Syrian Al Qaeda affiliate the Nusra Front is no more.
In a statement released Thursday, Nusra Front leader Abu Muhammad al-Jolani announced that the Nusra Front would break its affiliation with Al Qaeda and reconstitute itself as the “Fateh al-Sham Front” (the Conquest of Syria Front).
The move seems nakedly political—an attempt to outmaneuver the ex-Nusra Front’s enemies inside Syria and abroad—and not a substantive revision of Nusra’s ideology and mission. Yet even if Jolani’s gambit is a cynical one, it nonetheless seems likely to complicate efforts by the United States and others to pry apart Nusra and Syria’s rebels and to link negotiations to resolve Syria’s war with a stepped-up military campaign against jihadist factions in Syria.
The Al Qaeda affiliate’s big announcement had been teased for a week with strategic leaks to Arab media and on Twitter, and it capped years of will-they-won’t-they speculation over the split. It probably won’t change much, at least not at first; but it could herald a seismic shift within the armed opposition to the Syrian regime of Bashar al-Assad—and a further consolidation of jihadist strength at the expense of nationalist militias.
In Jolani’s Thursday video announcement, he announced the formation of the Fateh al-Sham Front, which, he stressed, “has no relationship with any foreign party.” The move, he said, was meant to spare the Syrian people further suffering and safeguard “the Syrian jihad”; bring the newly-dubbed Fateh al-Sham Front closer to Syria’s other rebels; and to undercut America and Russia’s pretexts for bombing Syria’s people as part of a counterterrorism campaign against Al Qaeda.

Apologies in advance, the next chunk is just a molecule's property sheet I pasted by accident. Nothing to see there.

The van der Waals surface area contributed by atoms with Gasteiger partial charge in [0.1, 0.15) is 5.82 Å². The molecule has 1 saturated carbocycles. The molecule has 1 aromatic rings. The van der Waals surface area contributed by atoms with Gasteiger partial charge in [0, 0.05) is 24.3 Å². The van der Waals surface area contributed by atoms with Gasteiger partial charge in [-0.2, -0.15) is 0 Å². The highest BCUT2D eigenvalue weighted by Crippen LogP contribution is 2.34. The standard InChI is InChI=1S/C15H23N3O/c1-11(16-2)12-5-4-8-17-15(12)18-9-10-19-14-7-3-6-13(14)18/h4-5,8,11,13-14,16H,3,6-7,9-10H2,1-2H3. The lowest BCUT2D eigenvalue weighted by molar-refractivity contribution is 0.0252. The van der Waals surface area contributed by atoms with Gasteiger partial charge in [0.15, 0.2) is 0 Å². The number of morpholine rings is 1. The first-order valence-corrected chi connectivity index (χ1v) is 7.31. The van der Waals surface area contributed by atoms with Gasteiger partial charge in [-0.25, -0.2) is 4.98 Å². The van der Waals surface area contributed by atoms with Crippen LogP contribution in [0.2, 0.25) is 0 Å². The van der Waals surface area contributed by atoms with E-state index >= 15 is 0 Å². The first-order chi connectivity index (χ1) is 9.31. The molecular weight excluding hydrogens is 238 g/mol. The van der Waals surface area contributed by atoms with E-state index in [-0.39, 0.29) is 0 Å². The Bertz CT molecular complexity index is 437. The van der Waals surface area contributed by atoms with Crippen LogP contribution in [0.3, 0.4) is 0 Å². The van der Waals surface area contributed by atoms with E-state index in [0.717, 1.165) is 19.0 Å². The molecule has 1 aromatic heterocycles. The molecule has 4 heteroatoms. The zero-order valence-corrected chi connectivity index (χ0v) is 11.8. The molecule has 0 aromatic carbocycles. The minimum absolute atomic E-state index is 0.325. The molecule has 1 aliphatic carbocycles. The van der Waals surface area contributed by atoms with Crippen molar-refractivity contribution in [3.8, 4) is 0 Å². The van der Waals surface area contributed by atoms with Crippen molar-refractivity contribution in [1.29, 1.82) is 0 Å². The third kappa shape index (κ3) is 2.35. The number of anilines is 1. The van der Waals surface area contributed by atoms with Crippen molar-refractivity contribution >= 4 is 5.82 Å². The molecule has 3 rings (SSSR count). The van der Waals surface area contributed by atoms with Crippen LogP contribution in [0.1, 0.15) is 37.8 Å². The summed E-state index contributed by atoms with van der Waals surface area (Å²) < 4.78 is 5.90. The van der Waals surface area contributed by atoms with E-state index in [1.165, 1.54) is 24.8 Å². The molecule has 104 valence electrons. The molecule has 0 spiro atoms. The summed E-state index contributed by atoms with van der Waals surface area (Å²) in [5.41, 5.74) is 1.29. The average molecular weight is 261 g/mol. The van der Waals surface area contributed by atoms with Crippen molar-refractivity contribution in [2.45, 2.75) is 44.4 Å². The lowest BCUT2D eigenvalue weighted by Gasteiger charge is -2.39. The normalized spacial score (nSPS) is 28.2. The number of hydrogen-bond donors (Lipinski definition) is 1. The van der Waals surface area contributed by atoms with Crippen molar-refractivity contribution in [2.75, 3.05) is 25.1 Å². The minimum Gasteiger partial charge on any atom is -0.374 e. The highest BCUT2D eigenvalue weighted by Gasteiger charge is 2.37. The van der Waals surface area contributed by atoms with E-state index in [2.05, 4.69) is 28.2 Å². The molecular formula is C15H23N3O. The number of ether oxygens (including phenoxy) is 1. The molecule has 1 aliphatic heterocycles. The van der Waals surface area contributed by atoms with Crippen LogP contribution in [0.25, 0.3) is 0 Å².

Yet even as Jolani technically divorced the Nusra Front from Al Qaeda, he made clear that the new Fateh al-Sham Front remained beholden to its erstwhile parent organization. Jolani opened the speech by thanking Al Qaeda’s leadership for prioritizing the well-being of the Syrian people over Al Qaeda’s factional interests, quoted Osama bin Laden on the importance of the collective good, and stressed that his announcement was in line with directives from Al Qaeda’s central command.
Earlier on Thursday, the Nusra Front had released an audio message from senior al-Qaeda leader Ahmed Hassan (Abu al-Kheir) in which he effectively blessed Jolani’s impending announcement. The recording included an excerpt from the January 2014 audio message from Al Qaeda leader Aymen al-Zawahiri in which Zawahiri first floated the possibility that Nusra could split from Al Qaeda.
The name change amounts to a rebranding exercise, and maybe an internal bureaucratic shift—but not a change in the jihadist group’s beliefs and goals, which are antithetical to those of secular, nationalist, and minority Syrians, as well as to a host of international powers.
The name change amounts to a rebranding exercise, and maybe an internal bureaucratic shift—but not a change in the jihadist group’s beliefs and goals, which are antithetical to those of secular, nationalist, and minority Syrians, as well as to a host of international powers. According to Jolani’s statement, Fateh al-Sham aims to realize God’s law on earth, work toward unity with Syria’s other factions to liberate the country from the Assad regime, and aid and serve Syria’s Muslims. He seems not to have distanced Fateh al-Sham from the Nusra Front’s ideology and program in any meaningful sense.
The announcement of the Fateh al-Sham Front was evidently aimed at three audiences: the international community, the Syrian opposition public, and Syria’s other rebel factions.